By Katie Elizabeth
Do you crave perfection while you’re working on projects? Does this determination waste your time and force you to miss deadlines?
If you answered “yes,” you’re probably just like me. I recently discovered that my inner perfectionist had won the battle against efficiency and productivity. And as a woman working at home, accountable for my own time and results, I knew I had to find a way to outsmart this crippling inner voice.
Since I first realized my perfectionist problem, I spent quite a bit of time (probably too much – cue the perfectionist tendencies!) researching time management and perfectionist-fighting tips that I could implement in my daily life. The three tips that I’m about to discuss have helped me eliminate the obsessive and unproductive behavior without sacrificing quality.
1. Minor Details: Let Them Go
Perfectionists are known to obsess and overanalyze over every single detail. Sure, being detail-oriented can be seen as a positive characteristic, but not when it’s holding you back from completing your tasks on time. You need to learn to let minor details go and focus on the bigger picture.
Re-reading and reviewing emails, articles and other projects multiple times can get time consuming. Start conditioning yourself to read these projects once out loud (or in a whisper, if you have a sleeping baby or another family member working in your home). Verbalizing written content often helps to identify typos and awkward prose.
If you’re working on a relatively large project, I also recommend setting the project aside after completion. Revisit the project during a scheduled time slot the next day. This way, you’re reviewing your work with a fresh perspective and are less likely to pick apart every aspect of the project.
Realize that making a mistake or overlooking a minor detail usually won’t be a catalyst for the success or failure of a project. The goal here is to produce accurate and high quality deliverables without spending countless minutes and hours assessing every detail.
Remember: mistakes help us grow personally and professionally, so it’s perfectly okay to make them on occasion.
2. Create a Daily Schedule and Stick to It
Creating “perfect” work takes time – time that could be spent completing additional tasks (and if you are self-employed, this extra time can easily turn into extra cash). The truth is, I’ve discovered that sticking to a schedule each day helps me prevent the onset of perfectionist behaviors. Instead of doubling the time needed for a project, I’m completing projects faster. I’ve been amazed at the extra time I have at the end of the day!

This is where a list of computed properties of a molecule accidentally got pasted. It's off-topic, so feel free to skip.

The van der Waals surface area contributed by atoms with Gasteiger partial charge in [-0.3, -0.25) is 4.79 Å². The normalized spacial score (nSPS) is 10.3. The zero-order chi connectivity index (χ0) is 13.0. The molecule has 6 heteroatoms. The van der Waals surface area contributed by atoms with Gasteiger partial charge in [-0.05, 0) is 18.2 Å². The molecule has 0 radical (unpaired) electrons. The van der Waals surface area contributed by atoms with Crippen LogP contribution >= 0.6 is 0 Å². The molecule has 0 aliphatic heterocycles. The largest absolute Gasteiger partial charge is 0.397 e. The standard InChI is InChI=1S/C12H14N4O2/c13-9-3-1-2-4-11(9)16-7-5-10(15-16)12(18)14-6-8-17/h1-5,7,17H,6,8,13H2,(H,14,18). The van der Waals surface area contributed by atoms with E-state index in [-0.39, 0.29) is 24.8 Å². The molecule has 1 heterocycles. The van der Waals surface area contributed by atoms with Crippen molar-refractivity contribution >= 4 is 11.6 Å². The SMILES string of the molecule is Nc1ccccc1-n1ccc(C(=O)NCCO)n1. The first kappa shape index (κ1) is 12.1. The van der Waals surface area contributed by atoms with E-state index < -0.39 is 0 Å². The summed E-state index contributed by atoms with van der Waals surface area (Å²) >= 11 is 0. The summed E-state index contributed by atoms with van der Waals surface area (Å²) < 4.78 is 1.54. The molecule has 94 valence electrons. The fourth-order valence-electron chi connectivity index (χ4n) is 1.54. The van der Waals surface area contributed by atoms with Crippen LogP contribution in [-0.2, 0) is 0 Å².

To make sure I don’t get lost in the depths of both small and large projects, I write down (yes, I shockingly use a pen and paper!) an hour-by-hour schedule for each task I need to complete on that given day.
I also schedule time slots for daily tasks like checking email, following up with customers and vendors and reviewing the previous day’s projects. Peppering these tasks throughout my workday provides much needed breaks from demanding tasks. I can then return to those tasks with a fresh outlook.
Holding yourself accountable to a schedule will decrease the extra time you previously spent perfecting your work. You will get more done and believe it or not, your perfectionist thoughts might even fade as time progresses.
3. Believe in Your Work
Throughout my entire educational and professional career, I always compared my work to projects and endeavors completed by other professionals. This was the primary driver behind my need for perfectionism. Since coming to terms with this mindset, I’ve been able to gain confidence in my work.
This new-found confidence has prevented me from comparing my work to projects completed by my co-workers and company competitors. Focusing on my work, and only my work, has allowed me a creative freedom that I didn’t previously have. Freeing my mind of the expectations and pressures from my peers has greatly decreased my self-doubt.
From today on, start believing in your work and concentrate on your own expectations. You’ll find this new mindset will help defeat negativity and quell your need to be absolutely perfect.
For maximum effect, I recommend writing these tips on a post-it note and hanging it in the area where you work the most. I’ve posted mine on my computer monitor. Whenever I find myself straying from the rules, spending extra time on projects and experiencing production anxiety, I read these rules and immediately get back on track.
What methods do you use to increase your work-at-home efficiency? How do you fight your inner perfectionist?
Katie Elizabeth is a freelance writer and social media consultant. She spends the majority of her time writing at a small desk in her tiny apartment with her puppy by her side. She’s currently a grad student at an accredited online college. Follow her on Twitter.